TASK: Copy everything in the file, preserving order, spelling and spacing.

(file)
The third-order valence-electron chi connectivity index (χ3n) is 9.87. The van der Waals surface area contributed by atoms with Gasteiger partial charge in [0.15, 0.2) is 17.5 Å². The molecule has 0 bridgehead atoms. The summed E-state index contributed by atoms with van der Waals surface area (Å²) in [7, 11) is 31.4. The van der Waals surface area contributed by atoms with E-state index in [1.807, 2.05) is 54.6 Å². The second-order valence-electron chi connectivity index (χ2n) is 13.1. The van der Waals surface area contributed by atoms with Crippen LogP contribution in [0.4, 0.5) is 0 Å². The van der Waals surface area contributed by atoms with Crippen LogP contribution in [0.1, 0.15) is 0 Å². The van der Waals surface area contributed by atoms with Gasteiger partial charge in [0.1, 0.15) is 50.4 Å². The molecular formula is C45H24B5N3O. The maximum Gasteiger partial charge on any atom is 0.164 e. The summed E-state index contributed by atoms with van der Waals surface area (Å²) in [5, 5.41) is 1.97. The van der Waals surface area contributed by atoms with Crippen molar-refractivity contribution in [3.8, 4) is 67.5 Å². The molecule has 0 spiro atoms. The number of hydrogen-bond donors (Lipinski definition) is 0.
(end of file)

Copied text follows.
The third-order valence-electron chi connectivity index (χ3n) is 9.87. The van der Waals surface area contributed by atoms with Gasteiger partial charge in [0.15, 0.2) is 17.5 Å². The molecule has 0 bridgehead atoms. The summed E-state index contributed by atoms with van der Waals surface area (Å²) in [7, 11) is 31.4. The van der Waals surface area contributed by atoms with E-state index in [1.807, 2.05) is 54.6 Å². The second-order valence-electron chi connectivity index (χ2n) is 13.1. The van der Waals surface area contributed by atoms with Crippen LogP contribution in [0.4, 0.5) is 0 Å². The van der Waals surface area contributed by atoms with Crippen LogP contribution in [0.1, 0.15) is 0 Å². The van der Waals surface area contributed by atoms with Gasteiger partial charge in [0.1, 0.15) is 50.4 Å². The molecular formula is C45H24B5N3O. The maximum Gasteiger partial charge on any atom is 0.164 e. The summed E-state index contributed by atoms with van der Waals surface area (Å²) in [5, 5.41) is 1.97. The van der Waals surface area contributed by atoms with Crippen molar-refractivity contribution in [3.8, 4) is 67.5 Å². The molecule has 0 spiro atoms. The number of hydrogen-bond donors (Lipinski definition) is 0.